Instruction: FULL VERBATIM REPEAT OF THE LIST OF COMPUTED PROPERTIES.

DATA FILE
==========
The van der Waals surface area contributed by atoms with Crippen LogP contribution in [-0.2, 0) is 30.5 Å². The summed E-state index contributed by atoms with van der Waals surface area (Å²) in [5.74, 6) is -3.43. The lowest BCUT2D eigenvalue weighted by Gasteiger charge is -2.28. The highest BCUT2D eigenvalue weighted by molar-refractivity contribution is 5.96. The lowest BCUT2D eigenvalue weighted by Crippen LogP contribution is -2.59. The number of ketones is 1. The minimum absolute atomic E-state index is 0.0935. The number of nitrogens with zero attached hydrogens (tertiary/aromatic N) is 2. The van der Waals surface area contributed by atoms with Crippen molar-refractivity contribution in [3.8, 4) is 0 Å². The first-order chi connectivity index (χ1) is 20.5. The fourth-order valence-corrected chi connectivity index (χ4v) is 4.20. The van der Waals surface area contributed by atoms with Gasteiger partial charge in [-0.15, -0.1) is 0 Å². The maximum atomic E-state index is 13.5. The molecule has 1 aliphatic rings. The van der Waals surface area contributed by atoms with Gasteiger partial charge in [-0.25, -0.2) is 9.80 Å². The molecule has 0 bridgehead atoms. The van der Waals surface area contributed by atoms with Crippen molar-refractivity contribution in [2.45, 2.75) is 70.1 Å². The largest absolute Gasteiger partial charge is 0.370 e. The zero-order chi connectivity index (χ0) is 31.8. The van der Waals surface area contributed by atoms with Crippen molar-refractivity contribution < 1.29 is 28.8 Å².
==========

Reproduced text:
The van der Waals surface area contributed by atoms with Crippen LogP contribution in [-0.2, 0) is 30.5 Å². The summed E-state index contributed by atoms with van der Waals surface area (Å²) in [5.74, 6) is -3.43. The lowest BCUT2D eigenvalue weighted by Gasteiger charge is -2.28. The highest BCUT2D eigenvalue weighted by molar-refractivity contribution is 5.96. The lowest BCUT2D eigenvalue weighted by Crippen LogP contribution is -2.59. The number of ketones is 1. The minimum absolute atomic E-state index is 0.0935. The number of nitrogens with zero attached hydrogens (tertiary/aromatic N) is 2. The van der Waals surface area contributed by atoms with Crippen molar-refractivity contribution in [3.8, 4) is 0 Å². The first-order chi connectivity index (χ1) is 20.5. The fourth-order valence-corrected chi connectivity index (χ4v) is 4.20. The van der Waals surface area contributed by atoms with Gasteiger partial charge in [-0.15, -0.1) is 0 Å². The maximum atomic E-state index is 13.5. The molecule has 1 aliphatic rings. The van der Waals surface area contributed by atoms with Gasteiger partial charge in [-0.25, -0.2) is 9.80 Å². The molecule has 0 bridgehead atoms. The van der Waals surface area contributed by atoms with Crippen molar-refractivity contribution in [2.45, 2.75) is 70.1 Å². The largest absolute Gasteiger partial charge is 0.370 e. The zero-order chi connectivity index (χ0) is 31.8. The van der Waals surface area contributed by atoms with Crippen molar-refractivity contribution < 1.29 is 28.8 Å².